the ivory is coming from freshly
killed elephants, or from stockpiles
of ivory in Africa, needs to be investigated, he added.
Conservationists say poaching
and conflict has destroyed large
numbers of African elephants in the
wild, prompting experts to warn the
species could be wiped out within
decades.
Thailand
has
launched
a

crackdown on the ivory trade amid


mounting international pressure.
Global regulator Convention on
International Trade in Endangered
Species of Wild Fauna and Flora
(CITES) has threatened an international ban on Thailands entire wildlife business if it fails to curb the
trade in tusks on its soil.
Under Thai law, registered ivory
from domesticated Thai elephants
can be sold. But experts say that loophole allows criminal gangs to launder
poached African ivory through the
kingdom.
Thailands fishing industry is also
under scrutiny for exploitation of migrant workers and over-fishing.
Last week the European Union
threatened to ban Thai fish imports
unless the kingdom does more to halt
illegal fishing.
Thailand is the worlds third
largest seafood producer and an EU
ban could cost it around US$1 billion annually. AFP

IN PICTURES
Photo: AFP

As visitors escape, locals


query disaster response
CATHERINE TRAUTWEIN

Nepalese rescue
personnel help a
trapped earthquake
survivor buried
under rubble
in Kathmandu
on April 26.
International rescue
teams were flying
into the country to
help local search
teams as they
sought frantically
for survivors of a 7.8
earthquake on April
25 that claimed the
life of more than
3300 people.

KATHMANDU

International rescue teams join hunt for


survivors in Nepal as 3300 confirmed dead
INTERNATIONAL rescue teams
and relief supplies began arriving in
Nepals devastated capital yesterday
to help terrified and homeless survivors of a quake that has claimed
the lives of more than 3200 people
in the impoverished nation.
Equipped with heavy cutting
gear and accompanied by sniffer
dogs, rescue teams were landing
round-the-clock at the countrys
only international airport on the
outskirts of Kathmandu, the normally vibrant capital which has
been devastated by the 7.8 magnitude quake on April 25.
Tens of thousands of frightened
Nepalese were huddled in tents or
under sheets of plastic desperate for
help yesterday. Aftershocks continued to hit as international rescue
teams with sniffer dogs raced to
find survivors buried in the rubble.
UNICEF yesterday said almost 1
million children across the country
were in urgent need of humanitarian assistance.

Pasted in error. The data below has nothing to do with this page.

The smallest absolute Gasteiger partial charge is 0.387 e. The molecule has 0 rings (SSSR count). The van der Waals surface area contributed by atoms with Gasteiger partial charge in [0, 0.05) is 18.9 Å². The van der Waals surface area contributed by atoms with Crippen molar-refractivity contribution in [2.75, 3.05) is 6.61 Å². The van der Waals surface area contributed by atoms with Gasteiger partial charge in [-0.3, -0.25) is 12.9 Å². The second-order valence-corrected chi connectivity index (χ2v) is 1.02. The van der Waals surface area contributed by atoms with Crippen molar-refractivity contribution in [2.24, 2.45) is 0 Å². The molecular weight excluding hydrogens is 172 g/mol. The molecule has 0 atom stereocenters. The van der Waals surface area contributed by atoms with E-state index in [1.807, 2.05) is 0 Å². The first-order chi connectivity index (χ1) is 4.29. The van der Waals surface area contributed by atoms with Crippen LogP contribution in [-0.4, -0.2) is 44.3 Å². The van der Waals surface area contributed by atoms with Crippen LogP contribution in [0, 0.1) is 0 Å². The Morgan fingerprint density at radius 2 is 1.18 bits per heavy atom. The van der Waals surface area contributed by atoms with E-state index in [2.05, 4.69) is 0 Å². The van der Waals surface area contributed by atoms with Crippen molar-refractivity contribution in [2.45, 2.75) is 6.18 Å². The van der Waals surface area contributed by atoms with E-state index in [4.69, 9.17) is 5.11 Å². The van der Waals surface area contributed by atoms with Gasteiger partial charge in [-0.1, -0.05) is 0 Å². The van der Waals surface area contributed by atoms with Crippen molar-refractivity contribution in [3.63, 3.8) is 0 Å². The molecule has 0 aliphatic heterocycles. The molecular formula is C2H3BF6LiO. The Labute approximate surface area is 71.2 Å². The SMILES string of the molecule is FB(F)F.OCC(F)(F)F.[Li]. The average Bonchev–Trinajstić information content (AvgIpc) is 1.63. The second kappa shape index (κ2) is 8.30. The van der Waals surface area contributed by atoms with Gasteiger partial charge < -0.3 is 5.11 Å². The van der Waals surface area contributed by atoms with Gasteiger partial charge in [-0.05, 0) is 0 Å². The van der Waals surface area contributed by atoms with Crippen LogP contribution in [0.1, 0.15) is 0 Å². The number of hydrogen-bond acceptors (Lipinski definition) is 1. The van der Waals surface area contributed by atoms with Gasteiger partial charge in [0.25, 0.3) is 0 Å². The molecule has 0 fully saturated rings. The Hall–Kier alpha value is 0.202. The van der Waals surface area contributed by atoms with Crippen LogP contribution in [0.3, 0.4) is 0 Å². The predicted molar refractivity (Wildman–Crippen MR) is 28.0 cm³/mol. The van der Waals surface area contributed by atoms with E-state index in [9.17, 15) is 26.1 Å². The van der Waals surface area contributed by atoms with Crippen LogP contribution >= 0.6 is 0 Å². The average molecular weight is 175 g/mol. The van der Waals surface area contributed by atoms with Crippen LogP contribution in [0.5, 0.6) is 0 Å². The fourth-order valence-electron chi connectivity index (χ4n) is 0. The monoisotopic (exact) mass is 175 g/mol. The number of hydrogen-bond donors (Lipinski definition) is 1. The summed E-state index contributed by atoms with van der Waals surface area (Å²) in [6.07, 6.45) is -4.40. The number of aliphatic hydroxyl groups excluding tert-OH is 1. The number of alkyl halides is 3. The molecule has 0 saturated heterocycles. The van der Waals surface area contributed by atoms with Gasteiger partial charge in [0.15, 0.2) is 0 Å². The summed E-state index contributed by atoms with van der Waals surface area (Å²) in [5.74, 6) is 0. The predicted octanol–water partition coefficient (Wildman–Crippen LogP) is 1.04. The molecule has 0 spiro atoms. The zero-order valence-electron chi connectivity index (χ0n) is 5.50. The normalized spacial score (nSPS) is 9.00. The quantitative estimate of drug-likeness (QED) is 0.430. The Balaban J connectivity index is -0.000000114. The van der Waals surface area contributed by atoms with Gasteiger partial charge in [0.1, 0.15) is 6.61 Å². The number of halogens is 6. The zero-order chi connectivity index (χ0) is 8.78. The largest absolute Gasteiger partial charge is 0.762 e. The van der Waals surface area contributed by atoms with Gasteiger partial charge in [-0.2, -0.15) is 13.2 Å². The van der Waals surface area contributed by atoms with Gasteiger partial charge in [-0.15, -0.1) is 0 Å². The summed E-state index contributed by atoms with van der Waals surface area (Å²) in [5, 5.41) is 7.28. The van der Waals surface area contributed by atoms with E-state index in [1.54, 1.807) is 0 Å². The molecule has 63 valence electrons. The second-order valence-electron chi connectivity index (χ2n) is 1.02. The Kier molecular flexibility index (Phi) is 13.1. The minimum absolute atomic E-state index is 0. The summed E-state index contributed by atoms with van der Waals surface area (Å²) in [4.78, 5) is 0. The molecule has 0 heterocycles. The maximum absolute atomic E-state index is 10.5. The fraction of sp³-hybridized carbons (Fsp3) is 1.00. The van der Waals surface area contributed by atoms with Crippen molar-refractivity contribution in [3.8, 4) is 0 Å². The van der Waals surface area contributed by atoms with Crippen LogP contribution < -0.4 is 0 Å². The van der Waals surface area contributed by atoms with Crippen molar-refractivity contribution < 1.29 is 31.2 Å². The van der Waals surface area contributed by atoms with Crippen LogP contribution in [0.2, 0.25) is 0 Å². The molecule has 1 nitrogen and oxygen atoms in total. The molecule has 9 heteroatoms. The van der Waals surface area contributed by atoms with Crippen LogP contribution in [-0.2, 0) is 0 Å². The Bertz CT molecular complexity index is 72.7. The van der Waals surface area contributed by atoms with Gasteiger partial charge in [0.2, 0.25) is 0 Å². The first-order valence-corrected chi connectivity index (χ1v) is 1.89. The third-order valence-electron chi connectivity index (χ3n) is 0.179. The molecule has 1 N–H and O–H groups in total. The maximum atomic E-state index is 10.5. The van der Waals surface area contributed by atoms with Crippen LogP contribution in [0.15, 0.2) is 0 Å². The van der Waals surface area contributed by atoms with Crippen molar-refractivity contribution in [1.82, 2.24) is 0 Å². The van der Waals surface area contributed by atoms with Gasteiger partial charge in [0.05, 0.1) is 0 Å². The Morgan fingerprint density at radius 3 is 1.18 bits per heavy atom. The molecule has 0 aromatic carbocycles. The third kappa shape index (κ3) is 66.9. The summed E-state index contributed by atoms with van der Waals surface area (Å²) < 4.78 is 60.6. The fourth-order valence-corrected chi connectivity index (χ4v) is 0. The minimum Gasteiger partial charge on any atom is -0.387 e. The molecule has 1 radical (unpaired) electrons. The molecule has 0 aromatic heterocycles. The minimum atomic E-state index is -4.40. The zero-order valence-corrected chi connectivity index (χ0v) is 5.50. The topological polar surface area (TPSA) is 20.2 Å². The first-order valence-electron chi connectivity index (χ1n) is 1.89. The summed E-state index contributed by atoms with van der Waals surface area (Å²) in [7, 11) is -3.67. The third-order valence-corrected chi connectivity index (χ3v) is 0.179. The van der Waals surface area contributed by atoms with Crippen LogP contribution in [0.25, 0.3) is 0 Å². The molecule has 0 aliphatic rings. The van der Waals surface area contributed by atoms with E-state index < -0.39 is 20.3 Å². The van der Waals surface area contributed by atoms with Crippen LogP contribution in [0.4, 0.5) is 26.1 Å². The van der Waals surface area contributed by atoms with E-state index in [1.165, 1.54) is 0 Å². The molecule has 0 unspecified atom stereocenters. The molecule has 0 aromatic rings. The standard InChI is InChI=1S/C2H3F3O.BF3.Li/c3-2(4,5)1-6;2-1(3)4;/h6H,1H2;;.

Officials say more than 3300 people across the region were known to
have died, including 3218 in Nepal
making it the quake-prone Himalayan nations deadliest disaster in
more than 80 years.
Around 90 people have been
killed in neighbouring countries,
including at least 67 in India and 20
in China.
The earthquake also triggered an
avalanche on Mount Everest which
buried part of base camp and killed
at least 18 people.
Families, the sick and elderly
packed into parks and other open
spaces in Kathmandu after losing

their houses, with others too terrified of aftershocks to return home.


This is a nightmare. Why dont
these aftershocks stop? asked
70-year-old Sanu Ranjitkar, clutching her dog and with an oxygen
mask strapped to her face, sitting
under a tarpaulin.
With just sheets of plastic to protect them from the cold and rain,
many said they were desperate for
aid and information on what to do
next.
There is just too much fear and
confusion, said Bijay Sreshth, as
he tried to listen to a radio in the
hope of hearing a message from the
government.
We dont know what to do next
or for how much longer we are
here, said Mr Sreshth, who fled to
a park with his three children, wife
and mother when the quake hit.
A government official said
tonnes of clean water and other
essential supplies were needed for
the survivors as well as stepped up
search and rescue efforts outside
the capital.
We need more helicopters for
our rescue operations in rural areas, home minister spokesperson
Laxmi Prasad Dhakal said.
We also need supplies of essential goods such as food and clean
water to provide relief for survivors, he said.
Aftershocks triggered fresh
avalanches on Everest on March
26 even as helicopters evacuated
some of those worst injured the day
before.
Hundreds of foreign mountaineers had gathered at the worlds

highest mountain at the start of the


annual climbing season, and the real
scale of the disaster there has been
impossible to evaluate with communications all but cut off.
The situation has been exacerbated by power cuts and the countrys
cell phone network is at breaking
point.
The Nepalese government said it
was stepping up efforts to help remote areas closer to the epicentre of
the quake.
Our focus is on rescue, Mr Laxmi Prasad Dhakal said. In far-flung
areas, a larger helicopter will be stationed in the regional headquarters
and smaller ones will shuttle with
survivors.
Announcing the latest death toll
in Nepal, a top disaster official said